Mitch Trubisky-Nick Foles battle at a standstill
So even though Foles seemed to win the day, it was a victory by points rather than anything close to a knockout. The Bears’ quarterback against the Lions on Sept. 13 remains a mystery. If somebody’s winning, it’s not by much. Maybe by default.
With Soldier Field as the backdrop, the Bears’ practice Saturday looked like the best chance yet to see the Mitch Trubisky vs. Nick Foles competition in all its glory — enough to maybe even draw some conclusions nine days before Week 1 begins.
The players were in full uniform for an 11-on-11 scrimmage. They went through a game-day routine — warming up, going back to the locker room, then returning to the field with a welcome from new public-address announcer Tim Sinclair.
Alas, it was not to be. The scrimmage was first team vs. second team, which never seems like a good way to evaluate the starters on a football team. There was no live tackling. And it wasn’t even a true scrimmage; it was actually a series of scripted plays. So after a long completion, the Bears often went back to the same yard line for the next snap instead moving the ball downfield.
Foles seemed to win the day, but it was a victory by points rather than anything close to a knockout. The Bears’ starting quarterback against the Lions on Sept. 13 remains a mystery. If somebody’s winning, it’s not by much. Maybe by default.
Trubisky threw two interceptions, both with the second-team offense and both by cornerback Kyle Fuller. And Nagy at least partially excused them both. The first one was a “scramble breakdown” in which Trubisky threw the ball after a would-be sack. The second one was on a ball tipped at the line by defensive end Roy Robertson-Harris.
“Remember,” Nagy said, “we are not allowed to cut [block] the defensive players. So a lot of times you can get their hands down with cutting, and we had a couple tipped. So I talked to [defensive line] coach Jay Rodgers and said, ‘Hey, we can’t cut you, so be careful with all those tips.’ ”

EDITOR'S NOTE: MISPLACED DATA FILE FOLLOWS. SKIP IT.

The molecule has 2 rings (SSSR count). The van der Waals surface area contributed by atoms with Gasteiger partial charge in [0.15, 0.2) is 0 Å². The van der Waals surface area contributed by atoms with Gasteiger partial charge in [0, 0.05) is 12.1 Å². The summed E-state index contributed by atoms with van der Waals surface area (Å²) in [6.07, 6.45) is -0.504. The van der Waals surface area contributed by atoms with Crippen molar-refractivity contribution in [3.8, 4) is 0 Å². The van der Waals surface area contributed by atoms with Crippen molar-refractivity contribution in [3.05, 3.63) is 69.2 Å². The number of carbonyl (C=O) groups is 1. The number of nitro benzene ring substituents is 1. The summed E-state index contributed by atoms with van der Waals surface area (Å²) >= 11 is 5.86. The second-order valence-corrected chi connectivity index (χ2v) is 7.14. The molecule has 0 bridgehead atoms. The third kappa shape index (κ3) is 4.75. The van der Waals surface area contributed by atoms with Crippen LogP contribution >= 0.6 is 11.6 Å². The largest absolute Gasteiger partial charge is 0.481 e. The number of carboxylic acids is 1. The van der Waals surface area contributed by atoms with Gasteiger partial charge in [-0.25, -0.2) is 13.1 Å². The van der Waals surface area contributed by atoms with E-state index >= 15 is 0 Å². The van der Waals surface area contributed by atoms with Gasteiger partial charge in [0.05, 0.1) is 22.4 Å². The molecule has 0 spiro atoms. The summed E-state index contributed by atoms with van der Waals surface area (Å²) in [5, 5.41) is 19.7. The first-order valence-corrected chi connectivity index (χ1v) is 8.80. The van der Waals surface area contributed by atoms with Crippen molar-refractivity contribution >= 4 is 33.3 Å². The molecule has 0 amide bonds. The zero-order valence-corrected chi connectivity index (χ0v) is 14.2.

Nagy said he won’t name a starter before the Lions game. When he was asked if either quarterback was leading — without naming the leader — he declined in the name of “gamesmanship.” But he still seemed to indicate the competition might be as murky to the coaches as it appears to the untrained eye.
“We know that there certainly can be improvement with both of them,” Nagy said. “But they’re making good decisions. There’s times they’re making good throws. There’s times they’re making throws they wish they had back. But I’m going to put it this way: Intentionally, I’m not going to give a direction right now.”
This scrimmage was a good example of the difficulty in finding a winner.
The whole process, almost by its nature, is herky-jerky. With two quarterbacks splitting possessions and predetermined scripted plays preventing either from getting into the true rhythm of a successful drive, there was little chance for Foles or Trubisky to actually play quarterback. There’s little opportunity to build off momentum and lead a drive that helps foster the quarterback-led cohesion any good offense needs.
“Exactly,” Trubisky said. “I think it’s just hard to show. But with the circumstances, we’re trying to do the best we can. And we’re trying to run the offense. I wouldn’t say it’s a problem. But it is kind of weird. You’re just not in the flow of the game.”
Foles called it a “good work day” but also acknowledged the difficulty of getting in a groove.
“It’s definitely different when it’s a scripted scrimmage,” Foles said. “It’s almost like a double battle — you’re trying to play the game, but then you’re playing the script.”
Therein lies a bit of a paradox with the “open competition” process. It’s designed to find a starter, but the Bears need to develop a leader.
“You would like to feel more in a game flow and build that momentum and show the intangibles,” Trubisky said. “But it is what it is. We’re just trying to put together good practices right now.”